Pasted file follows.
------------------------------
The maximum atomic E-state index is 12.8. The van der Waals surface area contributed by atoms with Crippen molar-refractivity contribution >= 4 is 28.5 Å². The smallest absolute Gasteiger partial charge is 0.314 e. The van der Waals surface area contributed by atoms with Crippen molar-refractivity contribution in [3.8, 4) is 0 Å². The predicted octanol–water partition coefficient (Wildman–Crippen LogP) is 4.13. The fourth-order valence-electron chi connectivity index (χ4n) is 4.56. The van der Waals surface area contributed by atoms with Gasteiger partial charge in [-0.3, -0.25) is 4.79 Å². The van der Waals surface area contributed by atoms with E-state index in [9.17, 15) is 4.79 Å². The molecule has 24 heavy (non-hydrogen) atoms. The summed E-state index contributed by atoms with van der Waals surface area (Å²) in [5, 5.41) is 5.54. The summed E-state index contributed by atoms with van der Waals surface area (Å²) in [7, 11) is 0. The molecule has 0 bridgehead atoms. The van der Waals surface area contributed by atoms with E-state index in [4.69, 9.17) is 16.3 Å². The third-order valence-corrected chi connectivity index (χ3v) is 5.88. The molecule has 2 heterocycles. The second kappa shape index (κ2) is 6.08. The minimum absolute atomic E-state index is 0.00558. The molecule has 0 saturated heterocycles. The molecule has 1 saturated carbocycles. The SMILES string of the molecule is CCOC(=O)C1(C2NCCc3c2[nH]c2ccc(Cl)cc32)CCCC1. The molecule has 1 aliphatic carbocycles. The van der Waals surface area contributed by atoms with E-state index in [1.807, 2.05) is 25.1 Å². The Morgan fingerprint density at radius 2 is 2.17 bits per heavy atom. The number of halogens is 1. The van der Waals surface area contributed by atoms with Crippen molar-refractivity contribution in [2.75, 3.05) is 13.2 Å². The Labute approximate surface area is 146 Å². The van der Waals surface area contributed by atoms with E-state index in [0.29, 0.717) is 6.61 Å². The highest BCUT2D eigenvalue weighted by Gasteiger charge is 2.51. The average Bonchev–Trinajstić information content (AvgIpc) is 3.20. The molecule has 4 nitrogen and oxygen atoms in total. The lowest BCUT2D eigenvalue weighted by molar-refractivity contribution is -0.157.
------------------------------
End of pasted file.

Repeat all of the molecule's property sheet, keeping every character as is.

The maximum atomic E-state index is 12.8. The van der Waals surface area contributed by atoms with Crippen molar-refractivity contribution >= 4 is 28.5 Å². The smallest absolute Gasteiger partial charge is 0.314 e. The van der Waals surface area contributed by atoms with Crippen molar-refractivity contribution in [3.8, 4) is 0 Å². The predicted octanol–water partition coefficient (Wildman–Crippen LogP) is 4.13. The fourth-order valence-electron chi connectivity index (χ4n) is 4.56. The van der Waals surface area contributed by atoms with Gasteiger partial charge in [-0.3, -0.25) is 4.79 Å². The van der Waals surface area contributed by atoms with E-state index in [9.17, 15) is 4.79 Å². The molecule has 24 heavy (non-hydrogen) atoms. The summed E-state index contributed by atoms with van der Waals surface area (Å²) in [5, 5.41) is 5.54. The summed E-state index contributed by atoms with van der Waals surface area (Å²) in [7, 11) is 0. The molecule has 0 bridgehead atoms. The van der Waals surface area contributed by atoms with E-state index in [4.69, 9.17) is 16.3 Å². The third-order valence-corrected chi connectivity index (χ3v) is 5.88. The molecule has 2 heterocycles. The second kappa shape index (κ2) is 6.08. The minimum absolute atomic E-state index is 0.00558. The molecule has 0 saturated heterocycles. The molecule has 1 saturated carbocycles. The SMILES string of the molecule is CCOC(=O)C1(C2NCCc3c2[nH]c2ccc(Cl)cc32)CCCC1. The molecule has 1 aliphatic carbocycles. The van der Waals surface area contributed by atoms with E-state index in [1.807, 2.05) is 25.1 Å². The Morgan fingerprint density at radius 2 is 2.17 bits per heavy atom. The number of halogens is 1. The van der Waals surface area contributed by atoms with Crippen molar-refractivity contribution in [2.75, 3.05) is 13.2 Å². The Labute approximate surface area is 146 Å². The van der Waals surface area contributed by atoms with E-state index in [0.29, 0.717) is 6.61 Å². The highest BCUT2D eigenvalue weighted by Gasteiger charge is 2.51. The average Bonchev–Trinajstić information content (AvgIpc) is 3.20. The molecule has 4 nitrogen and oxygen atoms in total. The lowest BCUT2D eigenvalue weighted by molar-refractivity contribution is -0.157.